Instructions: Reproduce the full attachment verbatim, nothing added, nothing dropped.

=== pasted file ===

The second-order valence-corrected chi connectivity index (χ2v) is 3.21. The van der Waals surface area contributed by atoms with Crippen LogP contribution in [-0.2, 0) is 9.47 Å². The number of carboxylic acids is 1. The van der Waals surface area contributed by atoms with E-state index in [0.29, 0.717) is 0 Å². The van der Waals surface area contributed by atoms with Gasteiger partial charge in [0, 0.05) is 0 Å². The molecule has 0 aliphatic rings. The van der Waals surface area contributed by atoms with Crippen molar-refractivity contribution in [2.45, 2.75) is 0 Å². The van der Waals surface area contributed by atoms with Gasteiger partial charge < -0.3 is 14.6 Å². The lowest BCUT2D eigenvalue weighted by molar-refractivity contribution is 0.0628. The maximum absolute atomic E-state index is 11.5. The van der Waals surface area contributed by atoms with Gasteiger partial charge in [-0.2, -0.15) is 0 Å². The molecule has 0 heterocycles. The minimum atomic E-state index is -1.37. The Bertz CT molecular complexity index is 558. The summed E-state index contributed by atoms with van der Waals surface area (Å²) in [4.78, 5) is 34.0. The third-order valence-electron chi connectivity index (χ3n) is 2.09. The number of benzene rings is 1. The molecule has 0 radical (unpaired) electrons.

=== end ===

The second-order valence-corrected chi connectivity index (χ2v) is 3.21. The van der Waals surface area contributed by atoms with Crippen LogP contribution in [-0.2, 0) is 9.47 Å². The number of carboxylic acids is 1. The van der Waals surface area contributed by atoms with E-state index in [0.29, 0.717) is 0 Å². The van der Waals surface area contributed by atoms with Gasteiger partial charge in [0, 0.05) is 0 Å². The molecule has 0 aliphatic rings. The van der Waals surface area contributed by atoms with Crippen molar-refractivity contribution in [2.45, 2.75) is 0 Å². The van der Waals surface area contributed by atoms with Gasteiger partial charge < -0.3 is 14.6 Å². The lowest BCUT2D eigenvalue weighted by molar-refractivity contribution is 0.0628. The maximum absolute atomic E-state index is 11.5. The van der Waals surface area contributed by atoms with Gasteiger partial charge in [-0.2, -0.15) is 0 Å². The molecule has 0 heterocycles. The minimum atomic E-state index is -1.37. The Bertz CT molecular complexity index is 558. The summed E-state index contributed by atoms with van der Waals surface area (Å²) in [4.78, 5) is 34.0. The third-order valence-electron chi connectivity index (χ3n) is 2.09. The number of benzene rings is 1. The molecule has 0 radical (unpaired) electrons.